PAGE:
Horse racing is dying. It should be dead.
I say this not in response to 22 horse fatalities at Santa Anita racetrack since Dec. 26. I say this because horse racing would not exist without the involuntary participation of its four-legged athletes.
They are now changing medication rules and reducing the use of the whip and examining track surfaces, but this is nothing more than shuffling deck chairs on the backstretch of a moribund industry. Besides being imperiled by other forms of gambling, horse racing should be felled by a simple, moral fact: It’s just plain wrong.
You might look out your bedroom window and disagree, but Couch Slouch would like to believe we have evolved as a culture. With our evolution comes the realization that other living beings — horses, dogs, lions, bass, even pigs — should not be used for our sport or entertainment, or, frankly, for our food.
What, you think Affirmed woke up every morning thinking, “Man, I want to kick Alydar’s butt on Saturday”?
Don’t tell me these horses are bred to run; they are forced to run. They have no choice, like when my mother used to tell me to finish my chickpeas. (This happened as recently as two years ago.)
Horse racing, of course, is deeply rooted in American history.
Its origins date back to spring 1883:
Wyatt Earp and Doc Holliday were in Gunnison, Colo., during a three-day Presidents Day weekend and were bored; they were nowhere near Atlantic City or any Indian casino and craved action.
They decided they would bet $5 to see who could run to the spruce tree fastest — Holliday was particularly enamored with this, because his internist had suggested he exercise more and cut down on beef jerky to lower his cholesterol.
They raced a couple of times before Earp realized, “This is stupid. We’re both getting really tired. Let’s make the horses run, and we’ll bet on which one of them is fastest.”
So they lined up their horses, slapped them both on their backside, yelled “Giddy up!” and watched the stallions race to that same tree. But now they discovered a new problem — the horses kept running past the tree, and it was difficult to get them to come back.
Holliday said to Earp, “This is also stupid. We’ve got to get on the horses ourselves and ride them to the finish line so they won’t run off.”
Earp responded, “No, Doc. I’d rather watch the horses we bet on than have to ride them. We should hire people to ride the horses for us.”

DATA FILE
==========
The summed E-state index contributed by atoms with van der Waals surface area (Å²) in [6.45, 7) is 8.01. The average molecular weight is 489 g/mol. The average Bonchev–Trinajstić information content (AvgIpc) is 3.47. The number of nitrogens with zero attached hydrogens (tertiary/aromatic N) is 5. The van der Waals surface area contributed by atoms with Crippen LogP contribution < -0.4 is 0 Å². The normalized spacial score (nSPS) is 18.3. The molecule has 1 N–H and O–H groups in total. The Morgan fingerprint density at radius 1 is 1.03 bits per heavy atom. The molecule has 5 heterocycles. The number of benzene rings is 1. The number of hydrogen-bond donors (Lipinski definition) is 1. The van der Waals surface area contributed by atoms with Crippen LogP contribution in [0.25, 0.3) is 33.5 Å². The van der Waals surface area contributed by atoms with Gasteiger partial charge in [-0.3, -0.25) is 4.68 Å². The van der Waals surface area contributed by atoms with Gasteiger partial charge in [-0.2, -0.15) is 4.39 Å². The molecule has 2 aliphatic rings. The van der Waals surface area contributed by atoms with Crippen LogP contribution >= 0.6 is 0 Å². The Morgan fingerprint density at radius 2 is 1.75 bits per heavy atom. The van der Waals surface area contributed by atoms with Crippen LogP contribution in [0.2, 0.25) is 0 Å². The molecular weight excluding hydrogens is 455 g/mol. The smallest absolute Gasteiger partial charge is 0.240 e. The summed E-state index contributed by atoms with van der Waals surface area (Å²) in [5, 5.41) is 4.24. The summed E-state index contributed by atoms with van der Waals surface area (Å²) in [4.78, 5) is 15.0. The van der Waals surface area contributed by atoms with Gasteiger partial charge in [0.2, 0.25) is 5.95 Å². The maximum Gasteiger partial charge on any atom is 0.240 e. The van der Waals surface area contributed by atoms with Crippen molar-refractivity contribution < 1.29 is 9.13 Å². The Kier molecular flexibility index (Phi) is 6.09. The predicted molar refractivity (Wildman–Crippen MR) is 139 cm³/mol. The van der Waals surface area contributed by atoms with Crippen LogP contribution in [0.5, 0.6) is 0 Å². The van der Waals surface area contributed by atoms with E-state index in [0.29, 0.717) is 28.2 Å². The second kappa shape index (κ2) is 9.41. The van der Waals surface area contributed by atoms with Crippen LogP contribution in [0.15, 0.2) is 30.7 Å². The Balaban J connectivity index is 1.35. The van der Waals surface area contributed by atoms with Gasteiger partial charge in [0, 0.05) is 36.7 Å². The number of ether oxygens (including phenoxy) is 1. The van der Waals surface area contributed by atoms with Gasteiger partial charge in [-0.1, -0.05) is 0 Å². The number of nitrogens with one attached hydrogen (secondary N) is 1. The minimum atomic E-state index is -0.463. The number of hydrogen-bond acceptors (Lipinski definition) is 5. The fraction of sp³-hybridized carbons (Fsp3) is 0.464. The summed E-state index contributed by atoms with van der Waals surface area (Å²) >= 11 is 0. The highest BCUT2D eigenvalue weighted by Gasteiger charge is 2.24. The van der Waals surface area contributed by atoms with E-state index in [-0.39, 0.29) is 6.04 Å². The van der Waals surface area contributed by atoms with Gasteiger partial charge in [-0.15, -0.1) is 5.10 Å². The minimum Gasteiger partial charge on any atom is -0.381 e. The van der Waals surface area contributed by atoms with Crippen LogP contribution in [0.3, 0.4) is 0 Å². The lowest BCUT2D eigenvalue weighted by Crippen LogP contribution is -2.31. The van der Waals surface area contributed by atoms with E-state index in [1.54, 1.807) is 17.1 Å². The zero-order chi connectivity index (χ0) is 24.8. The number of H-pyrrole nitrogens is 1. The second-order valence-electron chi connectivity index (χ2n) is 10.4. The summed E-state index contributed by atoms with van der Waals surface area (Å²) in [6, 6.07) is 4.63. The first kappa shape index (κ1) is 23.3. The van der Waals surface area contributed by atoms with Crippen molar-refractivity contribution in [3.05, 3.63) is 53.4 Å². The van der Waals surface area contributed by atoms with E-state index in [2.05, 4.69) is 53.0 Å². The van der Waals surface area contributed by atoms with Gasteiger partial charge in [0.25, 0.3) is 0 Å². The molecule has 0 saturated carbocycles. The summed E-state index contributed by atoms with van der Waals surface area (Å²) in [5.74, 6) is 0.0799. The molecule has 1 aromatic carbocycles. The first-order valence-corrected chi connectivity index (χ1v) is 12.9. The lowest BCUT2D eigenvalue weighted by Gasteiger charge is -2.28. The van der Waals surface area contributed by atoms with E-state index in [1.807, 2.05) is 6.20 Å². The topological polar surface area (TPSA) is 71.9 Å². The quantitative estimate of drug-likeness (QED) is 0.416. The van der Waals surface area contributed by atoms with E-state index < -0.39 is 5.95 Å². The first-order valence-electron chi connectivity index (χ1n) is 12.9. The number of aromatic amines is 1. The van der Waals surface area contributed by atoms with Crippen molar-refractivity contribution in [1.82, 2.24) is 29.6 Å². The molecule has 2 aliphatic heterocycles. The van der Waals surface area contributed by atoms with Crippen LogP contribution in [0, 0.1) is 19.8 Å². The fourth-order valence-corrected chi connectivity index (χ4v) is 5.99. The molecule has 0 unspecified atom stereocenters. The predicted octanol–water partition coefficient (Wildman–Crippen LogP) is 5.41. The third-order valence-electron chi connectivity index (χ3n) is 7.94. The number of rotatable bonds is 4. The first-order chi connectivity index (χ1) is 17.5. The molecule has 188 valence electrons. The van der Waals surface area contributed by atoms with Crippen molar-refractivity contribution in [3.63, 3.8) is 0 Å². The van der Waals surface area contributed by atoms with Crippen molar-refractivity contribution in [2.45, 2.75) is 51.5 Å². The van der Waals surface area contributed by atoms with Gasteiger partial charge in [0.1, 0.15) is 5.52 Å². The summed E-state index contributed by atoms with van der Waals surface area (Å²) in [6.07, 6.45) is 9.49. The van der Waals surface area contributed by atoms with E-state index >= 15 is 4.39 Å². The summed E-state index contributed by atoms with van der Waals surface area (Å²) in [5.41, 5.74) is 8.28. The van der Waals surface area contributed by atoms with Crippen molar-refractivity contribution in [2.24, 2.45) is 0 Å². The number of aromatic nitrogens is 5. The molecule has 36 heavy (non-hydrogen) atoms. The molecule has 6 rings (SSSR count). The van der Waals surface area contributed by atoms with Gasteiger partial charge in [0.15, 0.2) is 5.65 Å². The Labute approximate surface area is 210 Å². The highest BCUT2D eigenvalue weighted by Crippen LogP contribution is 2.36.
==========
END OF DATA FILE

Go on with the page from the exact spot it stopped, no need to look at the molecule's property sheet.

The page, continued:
And, as fate would have it, they glanced at a nearby homestead, saw two smallish men sitting on the front lawn and waved them over. The jockey was born.
As a 9- or 10-year-old, I used to take my right foot and smash anthills I saw along the sidewalk; I am truly embarrassed by this. As a 39- or 40-year-old, I used to go to the racetrack and gamble on the ponies; I am truly embarrassed by this.
And, now, as a 59- or 60-year-old — I’ve lost count of the birthdays — I finally know that animals deserve better treatment than as our play toys or prey targets.
So, please, no more sled dogs or show dogs. No more greyhounds or horses racing. No more cockfighting or dogfighting. No more elephants at the circus or orcas at SeaWorld.
I’m not even sure we should lazily ride horseback on a country trail. Would you want to carry someone on your back for a half-hour?
I’m a big Lone Ranger fan, but he should Uber to his next crime scene.
Ask The Slouch
Q. If NCAA Tournament play-by-play announcers refer to a 3-point shot as a “triple,” why don’t they call a two-point shot a “double” or a free-throw attempt a “single”? (Ken Giglio; Silver Spring, Md.)
A. If you were an announcer, you’d be in the broadcasting hall of fame by now.
Q. When will the NCAA Tournament expand to 128 teams, with all teams playing a “play-in” game? (Joe Salo; Latham, N.Y.)
A. I hope the NCAA credits you with this when it expands March Madness to 128 teams.
Q. Would you take Mike Trout for 12 years and $430 million or Bryce Harper for 13 years and $330 million? (Tim Madigan; Cedar Rapids, Iowa)
A. Besides being the better player, Trout is happier and healthier. Harper is “day-to-day” year-around.
Q. First bowling, then bridge — are you working your way to backgammon? (David Wong; San Diego)
A. Curiously, the doubling cube led to my second marriage.
Q. Are you a two-time loser if you paid a bribe to get your kid into Trump University? (Andy Hatch; Rixeyville, Va.)
A. Pay the man, Shirley.
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